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Bioluminescence expression during the transition from mycelium to mushroom in three North American Armillaria and Desarmillaria species

Mihail, Jeanne D., Bilyeu, Landon, Lalk, Sara R.
Fungal biology 2018 v.122 no.11 pp. 1064-1068
Armillaria, bioluminescence, luciferin, mushrooms, mycelium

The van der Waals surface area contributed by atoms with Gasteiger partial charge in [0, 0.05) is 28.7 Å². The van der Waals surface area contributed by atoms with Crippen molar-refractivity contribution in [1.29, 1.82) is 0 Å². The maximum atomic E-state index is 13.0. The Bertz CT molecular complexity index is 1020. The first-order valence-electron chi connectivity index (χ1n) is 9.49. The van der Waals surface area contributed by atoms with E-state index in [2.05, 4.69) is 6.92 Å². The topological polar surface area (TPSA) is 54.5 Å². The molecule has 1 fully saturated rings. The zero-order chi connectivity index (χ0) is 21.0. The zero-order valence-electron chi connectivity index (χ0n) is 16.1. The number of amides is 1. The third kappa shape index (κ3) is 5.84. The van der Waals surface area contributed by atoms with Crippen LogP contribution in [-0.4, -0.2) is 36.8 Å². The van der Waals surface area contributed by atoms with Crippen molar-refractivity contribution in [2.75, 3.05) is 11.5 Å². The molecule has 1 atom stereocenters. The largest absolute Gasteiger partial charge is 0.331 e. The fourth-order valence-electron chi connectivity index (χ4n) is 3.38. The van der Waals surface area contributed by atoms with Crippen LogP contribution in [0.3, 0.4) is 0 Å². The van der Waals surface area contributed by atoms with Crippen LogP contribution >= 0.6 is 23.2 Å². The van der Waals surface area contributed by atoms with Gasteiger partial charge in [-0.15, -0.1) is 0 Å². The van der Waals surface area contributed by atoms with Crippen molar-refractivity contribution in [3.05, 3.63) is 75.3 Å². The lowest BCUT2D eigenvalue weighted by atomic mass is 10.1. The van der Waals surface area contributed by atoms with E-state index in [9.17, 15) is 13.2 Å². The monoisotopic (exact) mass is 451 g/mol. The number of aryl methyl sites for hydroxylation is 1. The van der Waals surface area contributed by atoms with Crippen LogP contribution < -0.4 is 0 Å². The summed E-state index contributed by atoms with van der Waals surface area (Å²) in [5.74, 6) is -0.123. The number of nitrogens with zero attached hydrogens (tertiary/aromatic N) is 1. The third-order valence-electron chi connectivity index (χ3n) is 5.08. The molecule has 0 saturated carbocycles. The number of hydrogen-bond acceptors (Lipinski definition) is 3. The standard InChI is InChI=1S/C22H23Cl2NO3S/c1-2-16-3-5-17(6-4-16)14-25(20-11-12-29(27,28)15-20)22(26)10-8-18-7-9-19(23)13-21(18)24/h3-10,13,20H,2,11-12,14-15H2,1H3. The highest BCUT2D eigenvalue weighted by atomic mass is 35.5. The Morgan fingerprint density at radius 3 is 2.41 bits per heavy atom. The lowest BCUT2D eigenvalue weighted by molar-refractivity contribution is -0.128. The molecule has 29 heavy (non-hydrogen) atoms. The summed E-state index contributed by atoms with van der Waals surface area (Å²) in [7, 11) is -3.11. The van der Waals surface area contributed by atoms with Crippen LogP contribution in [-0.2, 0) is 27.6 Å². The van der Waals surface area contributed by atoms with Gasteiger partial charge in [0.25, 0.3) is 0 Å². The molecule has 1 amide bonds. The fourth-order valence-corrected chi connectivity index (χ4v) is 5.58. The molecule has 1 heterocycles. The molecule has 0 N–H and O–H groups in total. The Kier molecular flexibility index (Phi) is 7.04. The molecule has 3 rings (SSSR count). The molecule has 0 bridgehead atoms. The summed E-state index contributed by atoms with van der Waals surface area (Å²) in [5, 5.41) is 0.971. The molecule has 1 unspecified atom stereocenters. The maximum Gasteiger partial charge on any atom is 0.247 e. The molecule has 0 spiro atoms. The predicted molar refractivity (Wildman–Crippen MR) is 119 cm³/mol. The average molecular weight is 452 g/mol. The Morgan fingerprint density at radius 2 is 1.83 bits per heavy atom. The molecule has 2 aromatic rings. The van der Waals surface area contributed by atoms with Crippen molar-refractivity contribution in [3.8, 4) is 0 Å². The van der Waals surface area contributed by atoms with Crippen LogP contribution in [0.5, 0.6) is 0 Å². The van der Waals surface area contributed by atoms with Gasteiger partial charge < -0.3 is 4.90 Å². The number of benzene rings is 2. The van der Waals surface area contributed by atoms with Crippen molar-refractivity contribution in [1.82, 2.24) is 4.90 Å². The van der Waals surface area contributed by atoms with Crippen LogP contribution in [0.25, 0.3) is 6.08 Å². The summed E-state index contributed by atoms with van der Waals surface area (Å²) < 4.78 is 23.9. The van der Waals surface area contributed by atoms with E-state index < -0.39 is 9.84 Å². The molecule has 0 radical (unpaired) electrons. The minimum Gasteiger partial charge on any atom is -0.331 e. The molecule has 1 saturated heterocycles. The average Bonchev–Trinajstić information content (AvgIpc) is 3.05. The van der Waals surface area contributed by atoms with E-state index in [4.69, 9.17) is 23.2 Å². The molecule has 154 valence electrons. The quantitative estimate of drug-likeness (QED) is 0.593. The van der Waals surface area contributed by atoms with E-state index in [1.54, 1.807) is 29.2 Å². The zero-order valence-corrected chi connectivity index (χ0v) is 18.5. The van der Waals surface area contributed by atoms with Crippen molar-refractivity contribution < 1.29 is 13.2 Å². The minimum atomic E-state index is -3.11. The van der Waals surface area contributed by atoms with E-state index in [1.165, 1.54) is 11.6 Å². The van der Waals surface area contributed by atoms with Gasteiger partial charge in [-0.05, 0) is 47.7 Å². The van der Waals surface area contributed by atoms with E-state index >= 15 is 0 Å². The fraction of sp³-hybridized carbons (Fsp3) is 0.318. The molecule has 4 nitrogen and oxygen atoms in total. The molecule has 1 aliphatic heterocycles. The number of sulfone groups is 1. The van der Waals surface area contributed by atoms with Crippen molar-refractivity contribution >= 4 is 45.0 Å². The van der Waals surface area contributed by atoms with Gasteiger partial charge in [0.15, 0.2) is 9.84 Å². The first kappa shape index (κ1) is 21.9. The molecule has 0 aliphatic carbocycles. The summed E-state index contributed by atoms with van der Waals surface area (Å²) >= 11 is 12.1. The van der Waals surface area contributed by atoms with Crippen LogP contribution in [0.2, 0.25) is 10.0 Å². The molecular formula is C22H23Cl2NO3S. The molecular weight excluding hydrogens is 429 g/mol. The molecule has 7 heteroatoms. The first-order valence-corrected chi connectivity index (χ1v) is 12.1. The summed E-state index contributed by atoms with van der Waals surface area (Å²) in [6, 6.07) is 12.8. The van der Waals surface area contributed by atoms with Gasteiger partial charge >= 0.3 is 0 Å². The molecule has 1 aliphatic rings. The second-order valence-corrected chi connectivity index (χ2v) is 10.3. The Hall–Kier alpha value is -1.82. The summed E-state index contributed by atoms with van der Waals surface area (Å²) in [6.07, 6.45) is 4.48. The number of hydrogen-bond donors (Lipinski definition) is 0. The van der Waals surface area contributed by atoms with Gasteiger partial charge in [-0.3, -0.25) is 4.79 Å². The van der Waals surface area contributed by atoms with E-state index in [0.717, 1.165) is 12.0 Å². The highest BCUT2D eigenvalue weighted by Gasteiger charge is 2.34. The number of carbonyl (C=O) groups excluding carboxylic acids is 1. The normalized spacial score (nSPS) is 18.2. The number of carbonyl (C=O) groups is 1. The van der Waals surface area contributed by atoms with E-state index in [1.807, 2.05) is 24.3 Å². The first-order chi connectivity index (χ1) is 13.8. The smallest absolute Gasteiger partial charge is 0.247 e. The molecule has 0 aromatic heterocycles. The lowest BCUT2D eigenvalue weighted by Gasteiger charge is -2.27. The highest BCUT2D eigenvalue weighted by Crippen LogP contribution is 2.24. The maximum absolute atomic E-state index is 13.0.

Unlike most bioluminescent fungi, mycelia of Armillaria and Desarmillaria are constitutively bioluminescent while mature mushrooms are not. The absence of the luciferin, 3-hydroxyhispidin, and its precursor hispidin in mature mushrooms have been proposed to explain the lack of bioluminescence from Armillaria mushrooms. Using three North American species, A. gallica, A. mellea and D. tabescens (syn., Armillaria tabescens), we documented a decline in luminescence of ten fold during the transition from mycelia to, immature mushrooms (i.e., pins) for the two Armillaria species. As pins matured, luminescence declined by an additional two or three orders of magnitude. Lower initial luminescence of D. tabescens mycelia declined to negligible levels during mushroom development. Further, light production was localized in the gills and lower stipe of A. mellea mushrooms. The decline in luminescence during mushroom formation was reversed by addition of hispidin to stipe or gills which significantly enhanced luminescence by one and three orders of magnitude, respectively. We conclude that the modulation of Armillaria and Desarmillaria luminescence is achieved by luciferin availability early in mushroom development. However, since the temporal regulation of bioluminescence differs between Armillaria species and other genera, we conclude that bioluminescence in Armillaria is under unique selective pressures.